History of Gold Crowns
Constructing tooth appliances and accessories is an ancient practice. Gold tooth decorations or ornaments date back as far as 4,000 years ago in Southeast Asia, according to the academic paper titled "Gold Work, Filing and Blackened Teeth: Dental Modifications in Luzon." Modifying teeth, be it gold, blackening, or filing, was a beautification method and showed one's status. In Luzon, an island in the Philippines, the earliest traces of gold teeth were found between the fourteenth and fifteenth centuries.
Gold dental appliances have gone in and out of popularity as a status symbol for many years, so it's no surprise they date back so far. Archeologists also found gold dental appliances from the Etruscan people of Italy, as early as 630 BCE, interpreting them to be some of the earliest forms of bridges and replacement teeth.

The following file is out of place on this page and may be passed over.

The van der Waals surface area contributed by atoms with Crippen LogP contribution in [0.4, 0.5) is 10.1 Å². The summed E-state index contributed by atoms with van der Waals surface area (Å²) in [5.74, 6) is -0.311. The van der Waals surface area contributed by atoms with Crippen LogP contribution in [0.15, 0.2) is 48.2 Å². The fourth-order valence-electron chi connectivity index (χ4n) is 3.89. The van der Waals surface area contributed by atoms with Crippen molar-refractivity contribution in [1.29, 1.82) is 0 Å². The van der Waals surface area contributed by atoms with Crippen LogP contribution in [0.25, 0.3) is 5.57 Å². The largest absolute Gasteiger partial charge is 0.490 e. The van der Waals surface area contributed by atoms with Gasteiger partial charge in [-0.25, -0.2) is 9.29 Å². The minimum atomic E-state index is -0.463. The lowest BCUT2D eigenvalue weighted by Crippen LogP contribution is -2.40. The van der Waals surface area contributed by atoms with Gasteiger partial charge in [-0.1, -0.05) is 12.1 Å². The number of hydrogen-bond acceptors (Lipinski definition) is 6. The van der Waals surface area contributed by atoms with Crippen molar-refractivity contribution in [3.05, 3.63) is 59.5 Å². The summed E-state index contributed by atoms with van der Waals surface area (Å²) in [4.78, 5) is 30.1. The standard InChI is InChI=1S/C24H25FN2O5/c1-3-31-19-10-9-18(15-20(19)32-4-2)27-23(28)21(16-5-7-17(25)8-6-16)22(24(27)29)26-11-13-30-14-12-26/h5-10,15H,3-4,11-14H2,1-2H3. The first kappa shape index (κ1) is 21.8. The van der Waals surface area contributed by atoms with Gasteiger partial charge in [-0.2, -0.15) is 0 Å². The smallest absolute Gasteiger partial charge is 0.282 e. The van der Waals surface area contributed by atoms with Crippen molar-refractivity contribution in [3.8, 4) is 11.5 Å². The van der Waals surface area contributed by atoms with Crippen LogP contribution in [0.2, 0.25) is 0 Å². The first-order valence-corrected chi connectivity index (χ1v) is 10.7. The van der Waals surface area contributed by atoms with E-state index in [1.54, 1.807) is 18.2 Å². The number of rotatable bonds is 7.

Whether you've already got a crown or haven't even had any major dental work, keeping your teeth and gums healthy should be a priority. That means scheduling regular check-ups with your dental professional. They're an excellent source for information, such as proper brushing techniques and identifying the onset of tooth decay. The rest is up to you! Be diligent with your daily oral care routine. Brush your teeth twice a day, clean between your teeth once a day with floss, an interdental cleaning device, or a water flosser, and then rinse with mouthwash. But sometimes things happen, and a crown ends up being unavoidable! Speaking with your dental professional about your dental crown options and why a gold crown may be ideal for you should ease your mind.